The Untamed Is a Sexy Sci-Fi Thriller You Need to See to Believe
Director Amat Escalante pushes the limits of science fiction cinema in this overlooked 2016 genre-bender.
It came from outer space… on a mysterious meteorite that landed in a rural town in the Mexican state of Guanajuato.
With its moist, phallic tentacles, tongue-like in color and texture, an extraterrestrial entity caresses the naked body of Verónica (Simone Bucio), a young local woman with an entrancing visage, in the aftermath of sexual ecstasy. This disconcerting image drags us into The Untamed (La región salvaje), director Amat Escalante’s brilliantly unsettling 2016 genre-bender: part social realist drama and part sci-fi thriller. These two seemingly opposing modes congeal here in seamless fashion, with the unflinching realism that characterizes Escalante’s work taking on an uncanny aura.
“It can only give pleasure,” Verónica later says of the creature that has become her fickle, interstellar lover. Early on, however, an otherworldly tracking shot through a foggy landscape reveals that’s not the case. Verónica bleeds from a wound inflicted during their sensual rendezvous. Whatever this being is, it can certainly hurt those who surrender to its passion. Hidden inside an unassuming cabin, the alluring guest is under the care of an elderly couple, trained scientists who believe it’s no longer safe for Verónica to visit the creature. The girl is instead tasked with finding new sexual partners to satisfy its supernatural libido.
Unbridled with the moral qualms that prevent humans from acting on their most elemental desires, the monstrous paramour acts on the purest of instincts. Without any guilt or judgment, it turns carnal urges into a heavenly act of sensory delight that washes away the burdens of the world from anyone its fleshy limbs stimulate. Its presence epitomizes what’s most primitive within every living thing, and animals react to its erotic radiance with an even stronger impetus. Nature is presented as fluctuating between idyllic and unnerving through cinematographer Manuel Alberto Claro’s shots of a celestial open sky that contrasts with still frames of the enigmatic forest that appears to beckon us to enter it.
Elsewhere in town, Ángel (Jesús Meza), a hypermasculine married father of two, is having an affair with his brother-in-law Fabian (Eden Villavicencio), a nurse. Unsuspecting of the unforgivable betrayal, Ángel’s wife, Alejandra (Ruth Ramos), submits to her spouse’s chauvinist behaviors. To hide his own repressed sexuality and self-hatred, Ángel constantly defaults to unabashedly homophobic remarks. He can only satiate his lust in the utmost secrecy, which reaffirms the illicit connotation that he associates with homosexual acts.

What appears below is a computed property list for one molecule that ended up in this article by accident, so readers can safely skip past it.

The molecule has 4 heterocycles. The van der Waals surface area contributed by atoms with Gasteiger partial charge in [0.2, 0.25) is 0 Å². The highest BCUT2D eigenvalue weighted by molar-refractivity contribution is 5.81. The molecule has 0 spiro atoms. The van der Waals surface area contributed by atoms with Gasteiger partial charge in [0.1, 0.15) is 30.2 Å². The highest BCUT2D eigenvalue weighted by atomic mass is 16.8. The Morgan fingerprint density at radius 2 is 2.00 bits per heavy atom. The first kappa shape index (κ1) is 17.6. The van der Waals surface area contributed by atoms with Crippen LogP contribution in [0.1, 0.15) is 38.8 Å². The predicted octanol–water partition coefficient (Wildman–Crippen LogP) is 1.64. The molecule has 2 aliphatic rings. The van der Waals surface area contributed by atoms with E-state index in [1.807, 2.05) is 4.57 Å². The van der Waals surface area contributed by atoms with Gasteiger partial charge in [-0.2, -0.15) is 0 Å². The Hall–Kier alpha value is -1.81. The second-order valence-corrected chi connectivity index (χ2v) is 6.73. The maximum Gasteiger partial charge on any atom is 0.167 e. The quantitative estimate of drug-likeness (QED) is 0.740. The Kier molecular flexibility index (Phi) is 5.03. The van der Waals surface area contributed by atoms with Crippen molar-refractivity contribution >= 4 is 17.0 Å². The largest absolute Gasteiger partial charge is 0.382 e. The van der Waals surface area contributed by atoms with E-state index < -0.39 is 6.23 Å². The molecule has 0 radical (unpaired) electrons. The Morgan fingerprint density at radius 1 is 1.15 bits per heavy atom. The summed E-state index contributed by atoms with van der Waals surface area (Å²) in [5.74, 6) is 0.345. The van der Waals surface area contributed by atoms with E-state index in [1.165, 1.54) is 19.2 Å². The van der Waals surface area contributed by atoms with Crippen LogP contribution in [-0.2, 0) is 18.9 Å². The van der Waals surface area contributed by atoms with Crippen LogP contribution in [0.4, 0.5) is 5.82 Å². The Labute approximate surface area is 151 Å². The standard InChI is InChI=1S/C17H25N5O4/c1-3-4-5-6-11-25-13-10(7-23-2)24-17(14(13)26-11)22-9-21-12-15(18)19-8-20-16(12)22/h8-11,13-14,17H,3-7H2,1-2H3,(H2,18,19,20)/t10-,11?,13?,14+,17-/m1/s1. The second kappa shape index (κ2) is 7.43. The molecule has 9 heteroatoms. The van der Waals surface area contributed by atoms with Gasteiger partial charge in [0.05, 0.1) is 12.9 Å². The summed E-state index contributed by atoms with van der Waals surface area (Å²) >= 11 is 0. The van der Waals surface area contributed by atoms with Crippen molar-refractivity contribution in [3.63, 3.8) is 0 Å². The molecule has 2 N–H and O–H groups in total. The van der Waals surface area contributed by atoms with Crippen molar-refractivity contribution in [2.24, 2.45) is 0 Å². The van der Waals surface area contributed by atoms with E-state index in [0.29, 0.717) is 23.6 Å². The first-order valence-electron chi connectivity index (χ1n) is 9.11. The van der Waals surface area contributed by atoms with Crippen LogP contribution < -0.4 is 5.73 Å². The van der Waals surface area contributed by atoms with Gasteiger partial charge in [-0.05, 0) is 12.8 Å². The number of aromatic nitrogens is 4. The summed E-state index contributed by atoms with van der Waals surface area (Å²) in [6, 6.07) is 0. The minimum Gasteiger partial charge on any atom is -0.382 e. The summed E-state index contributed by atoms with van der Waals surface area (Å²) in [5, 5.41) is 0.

Escalante extends his examination of our most ingrained impulses to the predilection we have for eating animal meat. The camera focuses just a little too long on a pile of pork at a local market and later on a plate of cooked beef. If we consider our consumption of animals’ bodies intellectually, some of us may come to find it objectionable. And yet it’s a widely accepted practice while sexual intercourse remains taboo in most societies. The imagery also connects with Ángel’s repulsion for meat after a childhood trauma involving his father’s affinity for hunting deer — an incident in turn entangled with his understanding of masculinity and the attitudes he must perform in order to be accepted by other men.
The violent destinies of these characters converge when Verónica befriends Fabian and invites him to experience the bodily elation of sleeping with the unnamed life form. The repercussions of this encounter will rattle them all. Guiding a group of mostly first-time actors, the filmmaker obtains a bevy of naturalistic performances that preserve their grounded quality even as they interact with the story’s unearthly undercurrents.
Meza’s Ángel in particular, with his brittle pride and the inner turmoil that unravels as he desperately seeks to appease his parents, demands a nuanced hostility laced with desperation. One can be moved to despise and pity him all within the same scene. Ángel embodies the flip side of what the creature offers. In his effort to conceal his true self, he has destroyed the lives of others. It only makes sense that Alejandra, the main victim of his decisions, finds the strength to reclaim her life in the extraterrestrial’s embrace.
When Escalante finally reveals the alien form in full as a squid-like mass, we witness Alejandra, now more resolute about standing up to Ángel, engaging in interplanetary intercourse for a bizarrely fascinating instance of explicit body horror. Crafted by the Danish VFX effects team led by Peter Hjorth, who had previously worked on Lars Von Trier’s Antichrist and Melancholia, among many other European titles, the mesmerizingly grotesque figure looks believable in its organic tangibleness.
Introducing this genre element into his subdued milieu allows Escalante to permeate every empty alleyway and pastoral vista with the tension of impending danger that gets under our skin. One of the most uniquely rendered Mexican films of the last decade, The Untamed makes us wonder what it’d feel like to be wrapped in the cosmic warmth of the alien’s squiggly arms, where all the answers to the questions of existence and the universe reside.